DMs Guild Review – Ishavar’s Guide to Curses

A dark-themed supplement with monstrous races, cursed subclasses, and over 40 new blessings and curses.

dms guild review

A review copy of “Ishavar’s Guide to Curses” was provided by the publisher. Find more DMs Guild Reviews on my website and YouTube channel.

Support my work by using affiliate links for shopping and pledging via Patreon.

Designed by: Matej Budimir

Evil and monstrous player characters are often sought after, and often a headache for DMs to incorporate, even when their role-played as “one of the good ones.” Ishavar’s Guide to Curses adds several new, and most importantly well-balanced, player races, subclasses, and curses which should satisfy both sides of the table.

The supplement is beautifully illustrated with a professional layout that looks exactly like officially published 5e products. The title is a bit of a misnomer, as the new curses take up only three pages of the 30-page supplement. “Curse” is used as more of a theme here, with the addition of cursed player races, several dark-dabbling subclasses and two new backgrounds.

There are five new races, most of which we’ve previously seen in the Monster Manual as enemies, such as Medusa and Harpies. New additions include the smoldering Ashen, who can literally glow and eventually generate a damaging heat shield, and the Half-Vampire, which is a noble attempt to turn a powerful monster into a balanced player race. Hell yes I want to play as the D&D version of Blade!

The races feel very well-balanced given their restrictions and limitations, or in the case of the Half-Vamps, some significant weaknesses (shout out to Drow and Duergar for also surviving with sunlight sensitivity).

The Harpy’s flight, for example, can only be used in short bursts, meaning they fall at the end of their turn. Many of the bestial signature abilities, like the Harpy’s Song or Medusa’s Petrifying Gaze, can only be used once per Long Rest.

dms guild

Several new Racial Feats are utilized to help balance the monstrous races. By using Feats a DM can easily ban them entirely, as feats are technically optional. Each feat also has a level requirement. The Harpy PC has to forego a precious ASI and reach level 9 to unlock truly unlimited flight via the Harpy Flight feat, or a level 7 Ashen gaining full fire immunity with Ashen Resilience.

The four new subclasses are the Cleric Fortune Domain, Paladin Oath of the Damned, Sorcerer Flameborn, and Wizard Blood Mage. Like the new races, everything here is well thought-out, balanced, and themed. The Cleric can alter luck and fate by using Channel Divinity to turn enemy crits into normal attacks or re-rolling a non-proficient skill with advantage (cleverly named Beginner’s Luck).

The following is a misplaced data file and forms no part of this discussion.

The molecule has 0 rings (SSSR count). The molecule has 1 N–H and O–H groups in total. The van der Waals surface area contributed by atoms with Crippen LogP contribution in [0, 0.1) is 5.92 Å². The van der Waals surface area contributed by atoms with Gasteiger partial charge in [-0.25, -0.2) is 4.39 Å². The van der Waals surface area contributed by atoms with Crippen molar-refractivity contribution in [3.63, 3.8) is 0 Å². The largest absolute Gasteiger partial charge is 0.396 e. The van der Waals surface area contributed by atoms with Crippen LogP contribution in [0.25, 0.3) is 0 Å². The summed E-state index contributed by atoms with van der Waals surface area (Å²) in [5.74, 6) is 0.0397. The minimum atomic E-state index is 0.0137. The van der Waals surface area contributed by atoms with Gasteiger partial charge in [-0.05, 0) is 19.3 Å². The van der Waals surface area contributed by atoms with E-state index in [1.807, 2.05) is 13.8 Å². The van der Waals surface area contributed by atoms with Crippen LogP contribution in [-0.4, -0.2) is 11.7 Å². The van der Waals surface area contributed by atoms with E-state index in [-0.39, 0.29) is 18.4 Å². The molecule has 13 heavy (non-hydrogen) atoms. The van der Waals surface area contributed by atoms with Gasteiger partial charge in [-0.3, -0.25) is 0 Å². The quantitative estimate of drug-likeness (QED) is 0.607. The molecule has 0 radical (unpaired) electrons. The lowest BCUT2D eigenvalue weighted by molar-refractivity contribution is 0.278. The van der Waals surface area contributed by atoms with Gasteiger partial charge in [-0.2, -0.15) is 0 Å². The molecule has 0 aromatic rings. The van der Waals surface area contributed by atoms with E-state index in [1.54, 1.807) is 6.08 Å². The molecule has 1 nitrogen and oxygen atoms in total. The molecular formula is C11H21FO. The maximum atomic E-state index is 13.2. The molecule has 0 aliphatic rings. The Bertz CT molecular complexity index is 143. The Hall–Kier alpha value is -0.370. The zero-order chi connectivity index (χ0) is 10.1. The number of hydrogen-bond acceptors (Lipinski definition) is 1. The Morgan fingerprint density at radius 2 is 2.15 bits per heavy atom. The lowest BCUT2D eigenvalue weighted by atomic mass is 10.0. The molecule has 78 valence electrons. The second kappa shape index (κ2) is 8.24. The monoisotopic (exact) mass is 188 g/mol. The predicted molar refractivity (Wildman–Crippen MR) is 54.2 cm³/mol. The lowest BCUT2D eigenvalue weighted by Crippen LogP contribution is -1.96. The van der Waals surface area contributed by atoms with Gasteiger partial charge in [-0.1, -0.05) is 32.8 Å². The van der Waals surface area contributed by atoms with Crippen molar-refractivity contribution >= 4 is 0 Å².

Flameborn pairs beautifully with an Ashen character, providing lots of great fire-themed abilities, like spending a Sorcery Point to negate a creature’s pesky fire resistance, and gaining a fiery aura when casting fire-spells that can later repel enemies.

Over two dozen curses are divided into minor and major categories. Minor curses incur familiar penalties, like vulnerability to a certain type of damage, disadvantage on attacks, or -2 to an ability score. Major curses are complete game-changers and should be used sparingly, like imprisoning the target inside an object, or basically inflicting them with the Death Curse from Tomb of Annihilation or Grayscale from A Song of Ice and Fire as they gradually rot away. There’s some neat ideas in here, as well as over 30 blessings  for giving players various temporary boons as rewards.

The final chapter is a bestiary that expands upon the new content, such as Ashen NPCs, Blood Spawn for the Blood Mage to summon, and a few more undead variants. Ashen in particular are given lots of extra lore, including a big bad CR 25 King of Ashes titan, which could be the awesome culmination to an Ashen player’s personal arc.

My only complain in this otherwise fantastic supplement resides in the title. Who the hell is Ishavar? I get the naming convention from other 5e products, Volo’s Guide to Everything, Mordenkainen’s Tome of Foes, etc, but those are in-universe NPCs that provide colorful commentary and sidebar notes throughout the pages. Poor Ishavar is just a name on a book, and doesn’t appear anywhere beyond that.

Pros:

  • Incredible original character art and professional layout that looks like an official 5e product.
  • Five monstrous races, four evil-themed subclasses, and two sinister backgrounds.
  • Over 40 new blessings and curses.
  • Over 10 NPC statblocks that expand on the new player races and subclasses.

Cons:

  • Who is Ishavar?

The Verdict: Gorgeous artwork and a professional layout make this excellent collection of monstrous player races and subclasses impossible to pass up.

A review copy of “Ishavar’s Guide to Curses” was provided by the publisher. Find more DMs Guild Reviews on my website and YouTube channel.

Support my work by using affiliate links for shopping and pledging via Patreon.

Author: roguewatson

Freelance Writer

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